Reopening doors

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notadriver

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As a passenger on board a train, would you expect the doors to be reopened for someone who had turned up late for it?
 
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ainsworth74

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Expect it? No but I have seen it happen an awful lot on my local line. I've even been the beneficiary of it on one occasion so I have no complaint when it does happen as it could be me benefiting again in the future!

I've actually seen the driver take power before throwing on the brakes to allow the doors to be re-opened on one occasion!
 

skyhigh

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As a passenger, nope. If I'd managed to turn up in time for it, why couldn't they do so? Obviously it'd be a bit different if it was the last train of the night or there was a very low frequency, but if you're pressed for time you should plan for that. Although having said that, I wouldn't complain if the doors were reopened for another passenger running late.
 
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rebmcr

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On a quiet branch line/rural service with a guard, maybe.

Otherwise no.
 

NX

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When it's the last train I hold it until the last second, but if it's the middle of the day then it's a case of if I can be here on time, you could be to.

NX
 

scott118

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When it's the last train I hold it until the last second, but if it's the middle of the day then it's a case of if I can be here on time, you could be to.

NX

re-educating the public, is how i used to see it... did you also prioritise female over males?
 

thenorthern

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It happens on the Metrolink regularly but on National Rail if the guard is still on the platform after all the other doors have closed sometimes they say hop on here.
 

RPM

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I don't think it's anything to do with the passengers already on board the train so their opinions on it are irrelevant. It is the decision of the guard or DOO driver and that decision is entirely dependent upon circumstances;

- Is the train late or on time?
- Is it the last train of the day?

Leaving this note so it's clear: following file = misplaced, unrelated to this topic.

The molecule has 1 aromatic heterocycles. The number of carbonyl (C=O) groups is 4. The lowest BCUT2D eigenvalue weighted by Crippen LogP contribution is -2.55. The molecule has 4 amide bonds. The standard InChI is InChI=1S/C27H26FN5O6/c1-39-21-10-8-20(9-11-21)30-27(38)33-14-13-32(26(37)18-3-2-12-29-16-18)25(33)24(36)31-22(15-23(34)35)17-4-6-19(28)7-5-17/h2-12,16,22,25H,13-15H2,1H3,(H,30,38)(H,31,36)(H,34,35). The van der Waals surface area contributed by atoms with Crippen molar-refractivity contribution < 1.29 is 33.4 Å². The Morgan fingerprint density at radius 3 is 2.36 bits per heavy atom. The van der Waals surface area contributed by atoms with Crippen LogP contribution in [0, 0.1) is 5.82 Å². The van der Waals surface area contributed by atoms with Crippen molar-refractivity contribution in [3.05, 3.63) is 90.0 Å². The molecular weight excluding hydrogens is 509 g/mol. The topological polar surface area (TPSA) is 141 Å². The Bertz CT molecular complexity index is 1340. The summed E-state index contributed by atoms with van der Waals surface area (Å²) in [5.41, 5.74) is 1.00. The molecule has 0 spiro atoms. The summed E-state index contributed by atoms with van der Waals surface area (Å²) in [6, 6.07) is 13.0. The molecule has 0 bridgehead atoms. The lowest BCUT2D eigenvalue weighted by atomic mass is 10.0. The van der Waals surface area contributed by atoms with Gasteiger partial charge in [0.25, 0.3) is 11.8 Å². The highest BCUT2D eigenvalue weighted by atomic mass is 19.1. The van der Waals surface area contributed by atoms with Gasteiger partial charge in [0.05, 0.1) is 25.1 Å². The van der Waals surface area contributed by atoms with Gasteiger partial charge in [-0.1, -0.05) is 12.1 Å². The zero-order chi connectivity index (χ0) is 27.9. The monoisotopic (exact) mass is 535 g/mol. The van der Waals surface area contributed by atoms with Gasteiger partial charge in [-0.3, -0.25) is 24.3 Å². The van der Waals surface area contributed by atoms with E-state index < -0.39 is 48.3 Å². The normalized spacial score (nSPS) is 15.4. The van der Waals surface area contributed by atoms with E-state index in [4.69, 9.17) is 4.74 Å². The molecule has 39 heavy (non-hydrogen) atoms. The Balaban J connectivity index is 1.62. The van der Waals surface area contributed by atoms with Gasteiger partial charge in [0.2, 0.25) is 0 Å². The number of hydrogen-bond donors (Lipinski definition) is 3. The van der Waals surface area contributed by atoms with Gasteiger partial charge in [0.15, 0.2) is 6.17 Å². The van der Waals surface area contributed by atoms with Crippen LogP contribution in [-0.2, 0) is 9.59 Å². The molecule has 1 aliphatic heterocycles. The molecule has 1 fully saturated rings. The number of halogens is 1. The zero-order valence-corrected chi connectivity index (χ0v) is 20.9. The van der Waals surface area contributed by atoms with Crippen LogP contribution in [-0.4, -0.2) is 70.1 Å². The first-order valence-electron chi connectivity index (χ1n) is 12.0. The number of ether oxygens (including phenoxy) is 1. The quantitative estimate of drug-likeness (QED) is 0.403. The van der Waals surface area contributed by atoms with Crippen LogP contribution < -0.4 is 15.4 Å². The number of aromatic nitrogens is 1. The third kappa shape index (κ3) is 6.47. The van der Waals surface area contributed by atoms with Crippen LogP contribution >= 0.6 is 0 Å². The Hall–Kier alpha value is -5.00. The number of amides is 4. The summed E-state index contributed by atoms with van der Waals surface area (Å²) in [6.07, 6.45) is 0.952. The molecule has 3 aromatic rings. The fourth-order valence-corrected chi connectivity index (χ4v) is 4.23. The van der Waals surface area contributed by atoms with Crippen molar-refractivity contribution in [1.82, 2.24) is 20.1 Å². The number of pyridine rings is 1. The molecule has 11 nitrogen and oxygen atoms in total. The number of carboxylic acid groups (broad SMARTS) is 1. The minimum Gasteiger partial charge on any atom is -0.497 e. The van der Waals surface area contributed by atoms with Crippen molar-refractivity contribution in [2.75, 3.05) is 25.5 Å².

- What is the service frequency from that station?
- etc....

When working DOO I make the decision to reopen doors on a case by case basis. When I have done it I've never heard a complaint from any other passenger at the end of the journey. However, I do sometimes get thanked by the person I let on, which is nice.
 

HMS Ark Royal

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Seen a person allowed on when the doors have shut, though this was at an unmanned station during winter with an elderly lady concerned. Guard was just about to press the buzzer when he saw her shuffling onto the platform, so opened his local door and let her onboard and got her sat down before pressing the buzzer for the driver - result was we were about thirty seconds down in arrival, but a vulnerable person was not left in the cold and rain which was the best thing to do.

Of course, on my most recent trip on the Northern Weekend Rangers, I was a few seconds late getting through the barriers at Man Vic because they wouldn't accept the ticket. Got on the platform after the doors were all shut on a 150, but the female guard allowed me to get on using their slam door.
 

NX

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re-educating the public, is how i used to see it... did you also prioritise female over males?



Equal opportunities society......both sexes can tell the time.

But as I said last train, we wait if I can see you or you shout to draw my attention.

NX
 

westcoaster

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I don't think it's anything to do with the passengers already on board the train so their opinions on it are irrelevant. It is the decision of the guard or DOO driver and that decision is entirely dependent upon circumstances;

- Is the train late or on time?
- Is it the last train of the day?
- What is the service frequency from that station?
- etc....